Jaime Garcia departed yesterday’s NLDS game after just 2 innings and 51 pitches. Though he appeared to labor through those 2 innings, his command and control didn’t appear all that bad, and his velocity seemed normal. He just seemed ineffective in giving up an earned run, 2 hits, and 3 walks. It was not until much later that Cardinal fans learned that Jaime had been sent for an MRI with results to be reported this morning.
Was the discomfort, soreness, and/or pain present before the start? Did he alert anyone within the organization that he felt any of the aforementioned symptoms? Did the problem manifest itself after he started the game? Does it really only take an owl 3 licks to get to the center of a Tootsie Roll Pop? Do owls even like candy?
Regardless of the answer to any or all of the posed questions, someone has some explaining to do. If Jaime took the mound knowing he was not at 100%, then he obviously had a professional and ethical obligation to inform someone. If the Cardinals let Jaime pitch knowing he was not at 100%, then the team owes someone an explanation. If Jaime started feeling discomfort of any kind during the game, he should have made it abundantly clear to someone.
Even if the MRI comes back negative, the Cardinals and Garcia have just opened the distraction box that need not be opened. Ever. Jaime’s status for the remainder of the series remains uncertain. If the Cardinals must sit Jaime due to injury, then they also have to make a quick move to replace him on the roster. No issue there, but doing so would eliminate Jaime from consideration for a roster spot in all other series during the playoffs.
Replacing Jaime in the starting rotation may be as easy as picking between Lance Lynn and Joe Kelly. Replacing Jaime on the roster may be a different matter altogether. Shelby Miller makes sense in terms of giving the team another long reliever, but he provides unnecessary redundancy in terms of what he offers in that role. With potentially 2 of 3 from the trio of Lynn, Kelly, and Rosenthal already available it would be a luxury to have Miller available. On the other hand, Sam Freeman could provide the team with a situational lefty out of the bullpen, but he doesn’t offer the same utility as Miller. Given that the Cardinals now find themselves in a best 2 of 3 series in Washington, I would pick Freeman over Miller as an option to face guys like Bryce Harper in middle to late game situations. Just my preference.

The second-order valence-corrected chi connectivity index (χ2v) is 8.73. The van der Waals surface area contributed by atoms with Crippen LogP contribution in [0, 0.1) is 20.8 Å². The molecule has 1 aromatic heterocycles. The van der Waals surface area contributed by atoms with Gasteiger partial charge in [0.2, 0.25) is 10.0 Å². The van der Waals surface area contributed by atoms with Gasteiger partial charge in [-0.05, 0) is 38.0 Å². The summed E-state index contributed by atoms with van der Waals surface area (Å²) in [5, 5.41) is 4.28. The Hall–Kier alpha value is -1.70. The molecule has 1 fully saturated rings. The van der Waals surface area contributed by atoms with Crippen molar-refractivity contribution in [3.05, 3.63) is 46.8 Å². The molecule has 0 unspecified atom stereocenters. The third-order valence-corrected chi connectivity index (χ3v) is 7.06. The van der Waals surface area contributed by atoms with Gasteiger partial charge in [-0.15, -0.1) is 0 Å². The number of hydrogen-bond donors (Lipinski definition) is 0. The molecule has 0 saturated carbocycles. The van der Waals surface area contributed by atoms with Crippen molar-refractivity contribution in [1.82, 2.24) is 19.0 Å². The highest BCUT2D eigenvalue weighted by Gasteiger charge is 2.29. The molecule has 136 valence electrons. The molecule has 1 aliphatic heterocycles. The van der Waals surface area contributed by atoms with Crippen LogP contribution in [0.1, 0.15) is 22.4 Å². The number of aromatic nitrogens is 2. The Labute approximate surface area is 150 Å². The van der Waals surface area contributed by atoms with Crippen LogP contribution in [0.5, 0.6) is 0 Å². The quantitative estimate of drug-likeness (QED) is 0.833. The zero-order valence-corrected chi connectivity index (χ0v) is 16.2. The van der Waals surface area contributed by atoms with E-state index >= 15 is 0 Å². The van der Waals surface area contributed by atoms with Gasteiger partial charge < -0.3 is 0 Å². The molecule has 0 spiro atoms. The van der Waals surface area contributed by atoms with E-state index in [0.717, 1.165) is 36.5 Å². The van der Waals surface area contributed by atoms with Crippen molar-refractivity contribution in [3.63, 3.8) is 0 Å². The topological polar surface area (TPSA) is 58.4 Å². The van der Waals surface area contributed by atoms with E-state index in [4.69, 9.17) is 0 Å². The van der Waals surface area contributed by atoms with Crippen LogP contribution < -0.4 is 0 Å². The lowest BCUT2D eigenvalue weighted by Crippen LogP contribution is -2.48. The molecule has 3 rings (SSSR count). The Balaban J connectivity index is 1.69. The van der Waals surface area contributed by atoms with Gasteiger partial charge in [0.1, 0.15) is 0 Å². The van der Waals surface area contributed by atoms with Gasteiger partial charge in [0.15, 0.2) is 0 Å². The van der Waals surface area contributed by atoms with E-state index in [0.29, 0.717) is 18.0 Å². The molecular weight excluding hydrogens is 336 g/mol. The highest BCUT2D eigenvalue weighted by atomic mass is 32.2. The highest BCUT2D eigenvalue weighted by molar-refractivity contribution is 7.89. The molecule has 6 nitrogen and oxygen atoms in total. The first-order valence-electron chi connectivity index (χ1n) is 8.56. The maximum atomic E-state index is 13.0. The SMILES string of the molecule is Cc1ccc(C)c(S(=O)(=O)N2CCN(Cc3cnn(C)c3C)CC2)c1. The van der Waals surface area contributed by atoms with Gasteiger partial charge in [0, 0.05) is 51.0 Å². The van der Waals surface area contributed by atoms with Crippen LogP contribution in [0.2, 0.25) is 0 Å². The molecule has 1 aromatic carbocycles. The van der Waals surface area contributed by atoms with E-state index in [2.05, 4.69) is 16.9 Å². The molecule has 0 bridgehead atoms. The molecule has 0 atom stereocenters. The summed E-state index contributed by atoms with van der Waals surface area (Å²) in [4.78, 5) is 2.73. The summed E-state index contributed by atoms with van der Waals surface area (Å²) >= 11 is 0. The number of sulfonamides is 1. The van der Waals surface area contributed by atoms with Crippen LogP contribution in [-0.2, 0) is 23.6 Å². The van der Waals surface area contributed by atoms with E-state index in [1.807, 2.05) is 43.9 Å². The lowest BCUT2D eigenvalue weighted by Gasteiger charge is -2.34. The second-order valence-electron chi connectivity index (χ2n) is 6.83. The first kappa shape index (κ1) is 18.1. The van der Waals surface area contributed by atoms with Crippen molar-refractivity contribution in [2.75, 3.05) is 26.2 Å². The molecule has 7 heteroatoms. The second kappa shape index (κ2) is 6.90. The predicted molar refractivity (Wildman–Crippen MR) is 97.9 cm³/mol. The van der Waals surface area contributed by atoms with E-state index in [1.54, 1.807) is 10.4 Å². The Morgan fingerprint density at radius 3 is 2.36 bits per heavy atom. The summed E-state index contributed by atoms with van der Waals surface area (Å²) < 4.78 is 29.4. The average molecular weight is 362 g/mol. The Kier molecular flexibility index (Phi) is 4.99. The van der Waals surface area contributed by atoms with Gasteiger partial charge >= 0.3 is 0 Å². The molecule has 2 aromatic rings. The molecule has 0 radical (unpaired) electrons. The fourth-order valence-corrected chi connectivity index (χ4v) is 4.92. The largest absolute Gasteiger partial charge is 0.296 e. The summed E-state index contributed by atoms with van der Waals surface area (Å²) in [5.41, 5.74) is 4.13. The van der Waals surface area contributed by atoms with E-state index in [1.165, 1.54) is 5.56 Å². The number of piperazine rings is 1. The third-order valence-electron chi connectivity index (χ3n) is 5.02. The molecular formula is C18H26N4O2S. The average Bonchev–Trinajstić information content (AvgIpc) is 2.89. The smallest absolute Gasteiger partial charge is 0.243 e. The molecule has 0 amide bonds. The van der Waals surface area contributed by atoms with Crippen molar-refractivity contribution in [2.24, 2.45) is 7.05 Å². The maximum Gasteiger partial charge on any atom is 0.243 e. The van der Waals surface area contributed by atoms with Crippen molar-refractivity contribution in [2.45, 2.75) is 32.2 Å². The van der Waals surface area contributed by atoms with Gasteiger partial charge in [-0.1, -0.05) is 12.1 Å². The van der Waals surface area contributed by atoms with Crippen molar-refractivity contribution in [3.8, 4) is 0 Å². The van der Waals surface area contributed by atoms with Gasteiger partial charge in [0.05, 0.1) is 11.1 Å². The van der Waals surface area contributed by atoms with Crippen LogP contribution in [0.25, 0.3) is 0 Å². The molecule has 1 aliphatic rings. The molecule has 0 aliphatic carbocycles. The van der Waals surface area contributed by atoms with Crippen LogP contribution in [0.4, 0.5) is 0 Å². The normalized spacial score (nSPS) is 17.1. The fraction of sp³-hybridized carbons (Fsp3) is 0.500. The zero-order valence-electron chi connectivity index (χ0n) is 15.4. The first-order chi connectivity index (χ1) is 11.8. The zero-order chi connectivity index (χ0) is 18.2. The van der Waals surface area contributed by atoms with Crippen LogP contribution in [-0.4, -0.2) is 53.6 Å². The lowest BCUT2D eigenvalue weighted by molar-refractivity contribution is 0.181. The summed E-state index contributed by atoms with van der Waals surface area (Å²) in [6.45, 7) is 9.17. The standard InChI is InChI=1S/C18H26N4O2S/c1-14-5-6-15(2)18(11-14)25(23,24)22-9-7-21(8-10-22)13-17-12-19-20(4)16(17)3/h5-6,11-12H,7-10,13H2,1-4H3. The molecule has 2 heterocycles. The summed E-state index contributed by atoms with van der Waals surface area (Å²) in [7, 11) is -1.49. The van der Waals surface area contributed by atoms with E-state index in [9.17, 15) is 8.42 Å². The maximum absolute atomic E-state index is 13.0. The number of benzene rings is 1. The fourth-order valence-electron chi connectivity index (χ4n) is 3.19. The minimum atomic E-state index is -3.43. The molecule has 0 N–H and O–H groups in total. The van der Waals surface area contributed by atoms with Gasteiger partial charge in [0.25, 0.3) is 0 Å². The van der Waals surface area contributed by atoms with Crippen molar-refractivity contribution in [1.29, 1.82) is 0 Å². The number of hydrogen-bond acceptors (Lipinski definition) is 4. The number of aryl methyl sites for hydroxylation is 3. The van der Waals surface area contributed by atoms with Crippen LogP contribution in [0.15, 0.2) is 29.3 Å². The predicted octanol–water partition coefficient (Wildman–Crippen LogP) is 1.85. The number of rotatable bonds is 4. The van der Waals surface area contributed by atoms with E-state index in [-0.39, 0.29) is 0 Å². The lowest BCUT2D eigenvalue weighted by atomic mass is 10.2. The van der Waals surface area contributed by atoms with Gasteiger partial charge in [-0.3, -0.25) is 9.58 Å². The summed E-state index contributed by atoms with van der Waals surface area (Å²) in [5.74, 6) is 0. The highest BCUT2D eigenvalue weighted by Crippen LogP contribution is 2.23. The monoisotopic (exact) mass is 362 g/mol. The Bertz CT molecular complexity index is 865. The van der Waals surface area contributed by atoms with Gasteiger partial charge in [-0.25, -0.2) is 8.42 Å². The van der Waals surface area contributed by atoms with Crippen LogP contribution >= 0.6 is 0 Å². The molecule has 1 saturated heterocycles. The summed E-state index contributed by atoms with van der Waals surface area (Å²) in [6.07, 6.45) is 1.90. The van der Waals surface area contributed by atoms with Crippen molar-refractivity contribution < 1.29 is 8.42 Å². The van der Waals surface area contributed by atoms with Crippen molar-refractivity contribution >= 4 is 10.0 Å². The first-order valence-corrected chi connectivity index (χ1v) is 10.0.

Speaking of a 2 of 3 series, it would be unfortunate to characterize the split in St. Louis as a disappointment. The Cardinals brought their “D” game to the series opener and still almost beat the Nationals with Gio Gonzalez starting. The Nationals have so far looked a bit tight especially on defense, and keeping the pressure on by pounding both Jordan Zimmermann and the bullpen yesterday should not be undervalued.
The Cardinals also are set up to face Edwin Jackson in game 3.
St Louis Cardinals vs Edwin Jackson:
- Matt Holliday – 5/19 (.263)
- Skip Schumaker – 3/16 (.188)
- Yadier Molina – 8/12 (.667)
- Carlos Beltran – 1/6 (.167)
- Allen Craig – 2/6 (.333)
- Chris Carpenter – 2/5 (.400)
- David Freese – 0/5 (.000)
- Jon Jay – 2/6 (.333)
- Matt Carpenter – 0/0
- Daniel Descalso – 0/1 (.000)
- Pete Kozma – 1/1 (1.000)
Washington Nationals vs Chris Carpenter:
- Adam LaRoche – 5/20 (.250)
- Ryan Zimmerman – 3/13 (.231)
- Chad Tracy – 1/9 (.111)
- Roger Bernadina – 1/6 (.167)
- Ian Desmond – 4/7 (.571)
- Jayson Werth – 4/6 (.667)
- Edwin Jackson – 0/3 (.000)
- Kurt Suzuki – 1/3 (.333)
- Mike Morse – 0/0
TIDBIT: While Jaime’s velocity was pretty much unchanged from his previous start, his release point was much more erratic and drifted along the vertical axis several inches.
MORE TID: Jon Jay’s ridiculous catch in which an outfield wall collided with him was outstanding. Much like the catch Werth made to rob Descalso of a home run, it was beautiful for the sheer effort involved. Jay may not have the reputation of a Michael Bourn or Torii Hunter, but he deserves some attention for his glove work.
FINAL BIT OF TID: Nice to see Daniel Descalso attempt to pull the ball against Stammen. One unfortunate byproduct of trying to slap the ball to the opposite field at times is that there is a tendency to lose a little bat speed in the process. His home run wasn’t the product of trying to muscle up, rather he took a free and easy swing with the intention of driving the ball. In my opinion, that’s exactly the kind of approach a player with “occasional power” should take.
Follow gr33nazn on Twitter for more question about owls and candy!